As is suggested by the photographs on this and the
preceding page, Rawlins at first was a bit wild.
Rawlins, Wyo., 1910, L. to R. Masonic Temple, Court House, and
Undated photo of freighters in Rawlins.
In July 1878 the town became for a short
time the center of the scientific world when visitors from all over the world
descended upon the area for a total eclipse of the sun. Among those who came was
Thomas A. Edison who described his stay:
"There were astronomers from nearly every nation. We had a special car.
The country at that time was rather new; game was
in great abundance, and could be seen all day long
from the car window, especially antelope. We arrived
at Rawlins about 4 P.M. It had a small machine
shop, and was the point where locomotives
were changed for the next section. The hotel was a
very small one, and by doubling up we were barely
accommodated. My room-mate was Fox, the correspondent
of the New York Herald. After we retired
and were asleep a thundering knock on the door
awakened us. Upon opening the door a tall, handsome
man with flowing hair dressed in western style
entered the room. His eyes were bloodshot, and he
was somewhat inebriated. He introduced himself as
`Texas Jack'--Joe Chromondo--[sic]and said he wanted
to see Edison, as he had read about me in the newspapers.
Both Fox and I were rather scared, and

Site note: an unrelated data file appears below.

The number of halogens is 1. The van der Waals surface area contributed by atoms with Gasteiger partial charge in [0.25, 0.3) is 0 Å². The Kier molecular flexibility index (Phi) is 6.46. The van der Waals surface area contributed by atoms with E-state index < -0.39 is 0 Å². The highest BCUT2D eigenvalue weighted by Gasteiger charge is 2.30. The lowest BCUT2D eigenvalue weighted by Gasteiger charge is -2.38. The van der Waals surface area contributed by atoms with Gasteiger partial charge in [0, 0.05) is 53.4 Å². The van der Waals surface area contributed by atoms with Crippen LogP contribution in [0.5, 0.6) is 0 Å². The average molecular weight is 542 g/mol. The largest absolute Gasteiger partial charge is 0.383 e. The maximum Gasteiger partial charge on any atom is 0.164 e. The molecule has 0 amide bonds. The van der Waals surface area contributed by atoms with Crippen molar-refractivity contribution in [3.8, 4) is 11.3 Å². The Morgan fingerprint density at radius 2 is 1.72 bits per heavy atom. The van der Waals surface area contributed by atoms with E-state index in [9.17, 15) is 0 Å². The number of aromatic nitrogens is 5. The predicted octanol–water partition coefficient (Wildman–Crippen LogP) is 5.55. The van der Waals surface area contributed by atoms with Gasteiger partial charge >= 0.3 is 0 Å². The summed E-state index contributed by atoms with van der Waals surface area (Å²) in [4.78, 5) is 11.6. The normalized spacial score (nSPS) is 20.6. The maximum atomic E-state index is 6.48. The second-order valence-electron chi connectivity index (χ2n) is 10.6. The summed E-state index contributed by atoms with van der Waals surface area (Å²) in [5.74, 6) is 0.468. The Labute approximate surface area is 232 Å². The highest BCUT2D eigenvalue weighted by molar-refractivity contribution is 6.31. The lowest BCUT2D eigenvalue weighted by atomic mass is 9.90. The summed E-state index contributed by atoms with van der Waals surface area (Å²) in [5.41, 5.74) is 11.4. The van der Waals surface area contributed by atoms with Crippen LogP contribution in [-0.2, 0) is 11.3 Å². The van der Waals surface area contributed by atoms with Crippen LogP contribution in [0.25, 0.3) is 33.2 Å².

didn't know what was to be the result of the interview.
The landlord requested him not to make so
much noise, and was thrown out into the hall. Jack
explained that he had just come in with a party
which had been hunting, and that he felt fine. He
explained, also, that he was the boss pistol-shot of
the West; that it was he who taught the celebrated
Doctor Carver how to shoot. Then suddenly pointing
to a weather-vane on the freight depot, he pulled
out a Colt revolver and fired through the window,
hitting the vane. The shot awakened all the people,
and they rushed in to see who was killed. It was
only after I told him I was tired and would see him
in the morning that he left. Both Fox and I were so
nervous we didn't sleep any that night.Above right,
John B. "Texas Jack" Omohundro, 1872, photo by Jeremiah Gurney & Son, see
"We were told in the morning that Jack was a
pretty good fellow, and was not one of the `bad
men,' of whom they had a good supply. They had
one in the jail, and Fox and I went over to see him. A
few days before he had held up a Union Pacific train
and robbed all the passengers. In the jail also was a
half-breed horse-thief. We interviewed the bad man
through bars as big as railroad rails. He looked like
a `bad man.' The rim of his ear all around came
to a sharp edge and was serrated. His eyes were nearly
white, and appeared as if made of glass and set in
wrong, like the life-size figures of Indians in the
Smithsonian Institution. His face was also extremely
irregular. He wouldn't answer a single question.
I learned afterward that he got seven years in prison,
while the horse-thief was hanged. As horses ran
wild, and there was no protection, it meant death
to steal one."
[Writer's notes: 1. Probably Edward Fox, correspondent for the New York Herald